Tekken 8 players blown away by “revolutionary” Ghost AI system that can copy pros

Carver Fisher
Tekken 8 pluggers rage quitters banned

Tekken 8’s demo comes with the Super Ghost AI system, a feature new to the Tekken series that uses AI to track and replicate a player’s style in order to help them improve and find their own weaknesses. As high level players have experimented with it, they’ve quickly discovered it’s frighteningly fast at picking up their moves.

Tekken 8 seems to be putting a massive focus on creating accessible ways for players to improve and train so they can catch up to series veterans. And, while Tekken 7 already had a robust training system with accessible tools for those new to the series, Tekken 8’s Super Ghost AI takes things to the next level.

Essentially, the game will create an AI ghost of your character and analyze the way you play with them in order to create a profile that’ll replicate your moveset and playstyle. Don’t block enough? The AI won’t block, either. Spam a certain move? The AI will do the same, allowing you to counter it and play against your own weaknesses, only for the AI to adapt to that and push you even further.

However, this feature isn’t just good for players who are still learning; even Tekken vets have been challenged by the Super Ghost AI and are shocked by how quickly it learns.

Tekken 8’s Super Ghost AI challenges even the best players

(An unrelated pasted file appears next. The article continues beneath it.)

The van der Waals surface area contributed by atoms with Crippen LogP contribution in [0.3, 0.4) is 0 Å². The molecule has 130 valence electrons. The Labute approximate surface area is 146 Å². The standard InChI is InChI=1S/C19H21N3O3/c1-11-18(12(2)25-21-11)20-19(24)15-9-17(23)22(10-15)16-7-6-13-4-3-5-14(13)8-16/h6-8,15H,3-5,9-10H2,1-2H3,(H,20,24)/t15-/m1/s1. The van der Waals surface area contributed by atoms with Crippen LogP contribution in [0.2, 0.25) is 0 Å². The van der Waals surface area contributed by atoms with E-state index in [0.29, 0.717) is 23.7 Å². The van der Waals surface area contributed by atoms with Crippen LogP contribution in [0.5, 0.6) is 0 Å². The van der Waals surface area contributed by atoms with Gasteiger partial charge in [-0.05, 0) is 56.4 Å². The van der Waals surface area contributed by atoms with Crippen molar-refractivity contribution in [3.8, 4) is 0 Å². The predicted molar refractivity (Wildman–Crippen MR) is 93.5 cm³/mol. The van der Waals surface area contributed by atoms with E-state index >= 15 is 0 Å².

MainManSWE, a Tekken veteran, spent some time playing around with the Super Ghost AI system. He’s not exactly Knee, but SWE is a generally respected and strong Tekken player who’s experienced with the series’ more complex mechanics.

The AI was able to replicate both the KBD (Korean Back Dash) and his Wavedash very, very quickly. Before the very first set against his Ghost was over, the bot went from standing still and taking hits to playing with mechanics only the world’s best Tekken players would be able to pull off and ultimately losing.

While MainManSWE did eventually overwhelm the ghost, it gave him a run for his money at first.

What’s more, the final game will give players the ability to play against the ghosts of other players. So, if someone felt like facing an AI version of Arslan Ash’s moveset and in-game habits, they theoretically could.

Those who have seen how quickly Tekken 8’s AI adapted the playstyle of MainMan and other creators are excited to see how its implemented in the main game, calling it a “revolutionary” feature that gives Tekken a leg up on other games in the genre.

“If this thing actually has machine learning and a real AI behind it learning specific players’ playstyle, this will be a revolutionary feature that every fighting game needs to include,” said one commenter on MainMan’s video.

Players have also been having fun with the bot, teaching it to BM just like they do and even giving it some bad habits, too.

It remains to be seen if the Super Ghost AI system can hold up under the scrutiny of a pro’s full moveset and decision making when Tekken 8 launches, but for now, it’s an incredibly promising step forward for not just the series, but for fighting games as a whole.

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